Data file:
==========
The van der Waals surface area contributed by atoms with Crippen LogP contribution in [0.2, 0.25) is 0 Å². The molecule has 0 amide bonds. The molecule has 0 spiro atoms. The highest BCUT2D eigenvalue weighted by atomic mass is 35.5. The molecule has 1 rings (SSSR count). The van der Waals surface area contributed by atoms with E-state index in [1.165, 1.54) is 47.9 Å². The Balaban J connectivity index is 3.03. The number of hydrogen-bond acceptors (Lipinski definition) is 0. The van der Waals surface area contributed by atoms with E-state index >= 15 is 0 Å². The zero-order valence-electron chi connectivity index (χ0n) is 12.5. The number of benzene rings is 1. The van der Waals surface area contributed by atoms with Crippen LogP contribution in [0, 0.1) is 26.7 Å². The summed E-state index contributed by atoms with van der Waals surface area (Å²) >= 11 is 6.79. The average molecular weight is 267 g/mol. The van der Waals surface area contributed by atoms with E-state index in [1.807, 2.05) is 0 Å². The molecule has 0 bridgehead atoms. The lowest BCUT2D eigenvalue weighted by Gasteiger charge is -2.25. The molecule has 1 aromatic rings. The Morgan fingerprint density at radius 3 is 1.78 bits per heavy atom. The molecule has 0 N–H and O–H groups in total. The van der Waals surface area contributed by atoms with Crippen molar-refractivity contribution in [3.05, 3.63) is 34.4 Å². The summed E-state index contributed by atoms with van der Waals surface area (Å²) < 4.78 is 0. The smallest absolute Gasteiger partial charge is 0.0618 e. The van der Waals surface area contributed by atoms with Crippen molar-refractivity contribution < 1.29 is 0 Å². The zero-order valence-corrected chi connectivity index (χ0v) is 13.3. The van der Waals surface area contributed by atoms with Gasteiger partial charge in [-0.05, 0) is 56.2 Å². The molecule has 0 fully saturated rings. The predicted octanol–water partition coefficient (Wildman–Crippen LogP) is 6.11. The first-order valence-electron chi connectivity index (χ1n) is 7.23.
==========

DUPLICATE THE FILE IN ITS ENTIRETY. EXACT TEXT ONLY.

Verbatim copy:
The van der Waals surface area contributed by atoms with Crippen LogP contribution in [0.2, 0.25) is 0 Å². The molecule has 0 amide bonds. The molecule has 0 spiro atoms. The highest BCUT2D eigenvalue weighted by atomic mass is 35.5. The molecule has 1 rings (SSSR count). The van der Waals surface area contributed by atoms with E-state index in [1.165, 1.54) is 47.9 Å². The Balaban J connectivity index is 3.03. The number of hydrogen-bond acceptors (Lipinski definition) is 0. The van der Waals surface area contributed by atoms with E-state index >= 15 is 0 Å². The zero-order valence-electron chi connectivity index (χ0n) is 12.5. The number of benzene rings is 1. The van der Waals surface area contributed by atoms with Crippen LogP contribution in [0, 0.1) is 26.7 Å². The summed E-state index contributed by atoms with van der Waals surface area (Å²) >= 11 is 6.79. The average molecular weight is 267 g/mol. The van der Waals surface area contributed by atoms with E-state index in [1.807, 2.05) is 0 Å². The molecule has 0 bridgehead atoms. The lowest BCUT2D eigenvalue weighted by Gasteiger charge is -2.25. The molecule has 1 aromatic rings. The Morgan fingerprint density at radius 3 is 1.78 bits per heavy atom. The molecule has 0 N–H and O–H groups in total. The van der Waals surface area contributed by atoms with Crippen molar-refractivity contribution in [3.05, 3.63) is 34.4 Å². The summed E-state index contributed by atoms with van der Waals surface area (Å²) < 4.78 is 0. The smallest absolute Gasteiger partial charge is 0.0618 e. The van der Waals surface area contributed by atoms with Crippen molar-refractivity contribution < 1.29 is 0 Å². The zero-order valence-corrected chi connectivity index (χ0v) is 13.3. The van der Waals surface area contributed by atoms with Gasteiger partial charge in [-0.05, 0) is 56.2 Å². The molecule has 0 fully saturated rings. The predicted octanol–water partition coefficient (Wildman–Crippen LogP) is 6.11. The first-order valence-electron chi connectivity index (χ1n) is 7.23.